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lisps in subtitling
Thread poster: Dominika Schoenborn

Dominika Schoenborn  Identity Verified
United Kingdom
Local time: 05:35
English to Polish
+ ...
Mar 5, 2005

I am translating a movie in which one of the characters lisps. I am wondering whether my Polish subtitles should also include lisps or instead correct speech. Whether subtitles with lisps won't confuse the adudience? Thanks for advice

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Please don't lisp in subtitles Mar 5, 2005

I have never done subtitling, but every year I see many subtitled films. In Switzerland all Eng. language films have French and German subtitles. I can never recall seeing any speech impediment in a subtitle. Usually the written form is more "standard" than the spoken, which sometimes causes a subtle point to be missed in the subtitles. Even regional variations are not carried over in the subtitles, i.e. US southern Eng. is just standard German or French. From the viewers'perspective, I believe a "written lisp" would make reading the subtitles and trying to follow the action on the screen extremely difficult.

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xxxtazdog
Spain
Local time: 06:35
Spanish to English
+ ...
how important is it to the plot? Mar 5, 2005

I don't do subtitling either, but as soon as I read your post I thought of "The Life of Brian." I first saw it in English with Spanish subtitles, and in that case, Pontius Pilate's lisp was reflected in the subtitles (probably because it was necessary to explain why people were laughing when he talked). It did make it a bit hard to follow the subtitles (for me at least, although I had really gone to hear the English), but I really don't see what else the translators could have done.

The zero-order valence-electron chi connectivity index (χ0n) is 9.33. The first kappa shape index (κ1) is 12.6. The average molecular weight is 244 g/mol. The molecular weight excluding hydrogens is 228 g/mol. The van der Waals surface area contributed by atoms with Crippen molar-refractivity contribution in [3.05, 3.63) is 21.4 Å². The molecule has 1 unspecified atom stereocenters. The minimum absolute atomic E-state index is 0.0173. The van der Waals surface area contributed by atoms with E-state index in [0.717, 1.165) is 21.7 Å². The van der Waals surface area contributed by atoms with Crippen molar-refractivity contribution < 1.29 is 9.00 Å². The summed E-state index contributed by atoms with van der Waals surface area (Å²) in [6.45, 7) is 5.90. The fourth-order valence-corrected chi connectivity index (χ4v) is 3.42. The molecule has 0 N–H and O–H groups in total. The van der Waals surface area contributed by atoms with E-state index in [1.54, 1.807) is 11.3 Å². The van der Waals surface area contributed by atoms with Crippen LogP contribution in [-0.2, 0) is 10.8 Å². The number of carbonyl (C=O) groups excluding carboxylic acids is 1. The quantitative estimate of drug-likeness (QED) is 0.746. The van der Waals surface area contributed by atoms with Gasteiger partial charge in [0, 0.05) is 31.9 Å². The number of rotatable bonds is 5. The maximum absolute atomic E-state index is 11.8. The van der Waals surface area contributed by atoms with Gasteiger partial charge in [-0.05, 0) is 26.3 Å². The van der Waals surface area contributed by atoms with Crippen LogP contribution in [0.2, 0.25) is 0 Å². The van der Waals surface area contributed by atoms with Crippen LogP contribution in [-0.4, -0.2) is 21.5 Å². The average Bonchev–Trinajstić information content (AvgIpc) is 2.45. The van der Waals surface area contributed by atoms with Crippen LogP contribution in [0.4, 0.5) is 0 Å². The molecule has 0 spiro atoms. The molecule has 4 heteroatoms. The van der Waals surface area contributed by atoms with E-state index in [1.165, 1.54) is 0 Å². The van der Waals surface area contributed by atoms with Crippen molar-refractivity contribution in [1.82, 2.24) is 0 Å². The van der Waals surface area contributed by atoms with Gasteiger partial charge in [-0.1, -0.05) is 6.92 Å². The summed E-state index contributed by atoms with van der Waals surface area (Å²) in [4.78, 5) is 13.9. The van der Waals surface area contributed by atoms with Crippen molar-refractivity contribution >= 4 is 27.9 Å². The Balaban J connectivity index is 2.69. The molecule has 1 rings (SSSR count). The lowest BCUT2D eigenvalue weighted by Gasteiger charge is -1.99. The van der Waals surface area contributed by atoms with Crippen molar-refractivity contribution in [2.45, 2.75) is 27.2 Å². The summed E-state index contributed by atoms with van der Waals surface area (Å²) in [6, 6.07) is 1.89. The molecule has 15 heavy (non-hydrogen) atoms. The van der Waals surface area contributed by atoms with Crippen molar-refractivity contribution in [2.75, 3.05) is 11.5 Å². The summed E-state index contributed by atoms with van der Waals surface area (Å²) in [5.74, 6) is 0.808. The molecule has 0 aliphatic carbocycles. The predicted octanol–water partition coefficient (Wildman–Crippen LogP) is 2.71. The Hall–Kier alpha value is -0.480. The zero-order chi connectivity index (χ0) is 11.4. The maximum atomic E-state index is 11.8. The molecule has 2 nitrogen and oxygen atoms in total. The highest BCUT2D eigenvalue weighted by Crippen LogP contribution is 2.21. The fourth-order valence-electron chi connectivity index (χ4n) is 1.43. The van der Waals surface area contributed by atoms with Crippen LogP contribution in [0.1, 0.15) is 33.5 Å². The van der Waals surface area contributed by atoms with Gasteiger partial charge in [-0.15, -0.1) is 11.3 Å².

My thought is that you have to look at your own particular movie and see what the lisp does or doesn't add to it, and make your decision based on that...but I'd be interested to see what people who do subtitling have to say.

My 2 cents


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Amy Williams  Identity Verified
United Kingdom
Local time: 05:35
Italian to English
+ ...
Mar 5, 2005



[Edited at 2005-03-05 22:47]


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juvera  Identity Verified
Local time: 05:35
English to Hungarian
+ ...
Ask the company. Mar 6, 2005

Subtitling is seldom done for a single language. When an order is placed for subtitling, say, for an English speaking film, an English file is prepared, in other words somebody makes English subtitles of what the people are actually saying. It is common sense, that they use it to prepare subtitles in as many languages, as it is commercially viable.
Of course, it is possible, that Polish is the only language in this case, but somewhat I doubt it. So ask your project manager, has the question been discussed, and what is the company's view. If they haven't thought about it, then they should ask the other translators now, and make a decision.
In case they leave it to your discretion: if the character doesn't talk much, then it would be funny to include the lisp, but use it sparingly. If he talks a lot, it can be very distractive.
Good luck with it.


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davidgreen
German to English
would you translate a thick accent? Mar 6, 2005

My thought is that for example if the character was speaking English you probably wouldn't translate a thick Russian accent, unless as already mentioned the character only speaks a couple times and it wouldn't distract too much. Some things just have to get lost in a translation for the sake of not having to feel like you're "reading" a movie.

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sabroso  Identity Verified
Local time: 06:35
Spanish to French
+ ...
N o lisps un subtitling ! Mar 6, 2005

Hello !